August 22, 2022

Father’s Day: Part III – Fulfillment

When a body is spotted at the base of a cliff in the tiny California town of La Sangre, old wounds are reopened and new secrets revealed in this last book of a trilogy.

A fisherman and his son are boating on Bodega Bay when the teen spots a body. This is the third consecutive […]

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May 16, 2022

Streets of Tears

Not often is the story of World War II and the Holocaust told through the eyes of the “other side”: the “ordinary people” who knowingly or unknowingly acquiesced to, approved of, or participated in Nazi genocide and carnage. Streets of Tears seeks answers to such ever-lasting questions as “Did they know of the death camps?” […]

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April 25, 2022

Diary of Fear

Robert A.G. Erickson, author of the Fluke Family and Wizor Fair series, brings his flair for old-school fantasy to this story that blends politics, romance and comedy.

Diary of Fear tracks the tension between two rulers vying to control a single kingdom. At the novel’s start, Lord Hamer Bleathune controls half the kingdom of Calpathon, […]

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April 18, 2022

Holy Cow: The Miracle of Life’s First Food

In light of COVID-19, immune resiliency has become more important than ever, writes Douglas A. Wyatt, research director of the Vibrant Life Institute and founder of Sovereign Laboratories natural products. His answer to immune health challenges is bovine (cow) colostrum.

Colostrum is what mammals secrete before breast milk production commences. Wyatt discovered that bovine colostrum […]

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March 7, 2022

The Girl in the Orange Maillot: A David Elliott Mystery

In this mystery, an innocent man is accused of sexually abusing a nine-year-old neighbor, an allegation that will impact both families for years to come.

In 1955, Lynn and Lloyd MacDonald welcome new next-door neighbors Regina and Walter Harris. The MacDonalds even offer to babysit the Harris’ daughters, Allison, 9, and Carin, 6, even though […]

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February 21, 2022

The Harriman Alaska Expedition of 1899: Scientists, Naturalists, Artists and Others Document America’s Last Frontier

A momentous yet little-remembered late-19th century voyage receives the detailed, admiring tribute it deserves in these pages, thanks to John J. Michalik’s scrupulous scholarship.

In 1899, railroad tycoon E.H. Harriman chartered a cruise from Seattle to Alaska. Not one for half measures, he organized an excursion covering nearly 9,000 miles and much of Alaska’s coast, […]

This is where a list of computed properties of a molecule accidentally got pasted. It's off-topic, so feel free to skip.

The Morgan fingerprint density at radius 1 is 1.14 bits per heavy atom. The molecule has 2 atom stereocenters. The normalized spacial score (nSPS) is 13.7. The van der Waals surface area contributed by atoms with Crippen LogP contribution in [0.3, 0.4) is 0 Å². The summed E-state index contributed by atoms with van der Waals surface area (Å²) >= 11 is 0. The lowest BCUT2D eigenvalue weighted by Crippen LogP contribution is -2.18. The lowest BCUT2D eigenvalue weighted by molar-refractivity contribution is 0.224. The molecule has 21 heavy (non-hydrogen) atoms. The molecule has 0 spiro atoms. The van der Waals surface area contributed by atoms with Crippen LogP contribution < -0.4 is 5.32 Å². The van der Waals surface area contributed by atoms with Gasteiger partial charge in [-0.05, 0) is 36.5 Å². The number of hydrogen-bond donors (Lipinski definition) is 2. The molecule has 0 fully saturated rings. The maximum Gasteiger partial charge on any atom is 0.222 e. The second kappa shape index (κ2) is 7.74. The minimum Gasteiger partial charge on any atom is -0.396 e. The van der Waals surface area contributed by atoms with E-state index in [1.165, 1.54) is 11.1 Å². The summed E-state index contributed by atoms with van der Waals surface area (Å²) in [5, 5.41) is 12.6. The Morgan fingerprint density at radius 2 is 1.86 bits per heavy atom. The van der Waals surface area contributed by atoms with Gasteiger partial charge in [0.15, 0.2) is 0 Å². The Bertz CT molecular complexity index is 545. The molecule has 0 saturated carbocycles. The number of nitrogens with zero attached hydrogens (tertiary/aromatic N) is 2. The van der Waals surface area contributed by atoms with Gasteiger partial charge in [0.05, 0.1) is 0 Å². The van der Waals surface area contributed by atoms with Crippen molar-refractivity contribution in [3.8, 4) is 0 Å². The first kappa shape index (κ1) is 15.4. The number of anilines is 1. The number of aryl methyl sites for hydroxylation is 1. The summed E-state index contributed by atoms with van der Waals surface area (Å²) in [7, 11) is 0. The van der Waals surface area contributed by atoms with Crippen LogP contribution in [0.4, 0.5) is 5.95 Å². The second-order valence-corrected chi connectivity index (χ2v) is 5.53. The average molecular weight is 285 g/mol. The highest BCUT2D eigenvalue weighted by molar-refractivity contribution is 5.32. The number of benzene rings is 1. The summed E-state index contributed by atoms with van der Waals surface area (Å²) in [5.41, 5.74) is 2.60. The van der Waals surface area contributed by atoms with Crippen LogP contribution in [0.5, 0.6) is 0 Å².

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February 14, 2022

Fluke Family Curse

Within the first 15 pages of Robert A. G. Erickson’s new installment of his Maynerd Dumsted fantasy series, readers meet a varied cast of characters.

There’s Dandy May, a six-year-old entity with the shapeshifting powers of a mystical fairy; Fingis, a reformed villain and bumbling sorcerer; Corbin, a cursed black cat who can speak; gnomes, […]

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January 17, 2022

The Rape of Persephone: A Novel

In his “Hymn to Demeter,” the Greek poet Homer wrote about Persephone, the beautiful daughter of Zeus and priestess Demeter, who is abducted by Hades, King of the Underworld. Homer’s poem is just under 500 lines long. Novelist Monica Brillhart has reimagined this story into an enchanting 431-page novel, the first of a trilogy.

The […]

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November 10, 2021

Jesus Christ Divided: Solving the Mystery of the New Testament

In this intriguing, thought-provoking work on the historical and theological development of Christianity, Michael LaFond argues that what we know as Orthodox Christianity is “mostly of Pauline origin.” This is not necessarily surprising, as LaFond points out that the “oldest Christian texts are the fourteen letters of Saint Paul.”

However, problems arise as Paul was […]

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September 20, 2021

Ophelia’s Room

Michael Scott Garvin’s Ophelia’s Room is a rare hybrid that inhabits the interstitial space between a thriller, whodunit, and literary novel about Americana and American values. Set in the late 1960s, it’s at once a gripping drama about a murder and an intriguing exploration of the relationship between religion and guilt.

Parsons, Kansas, is a […]

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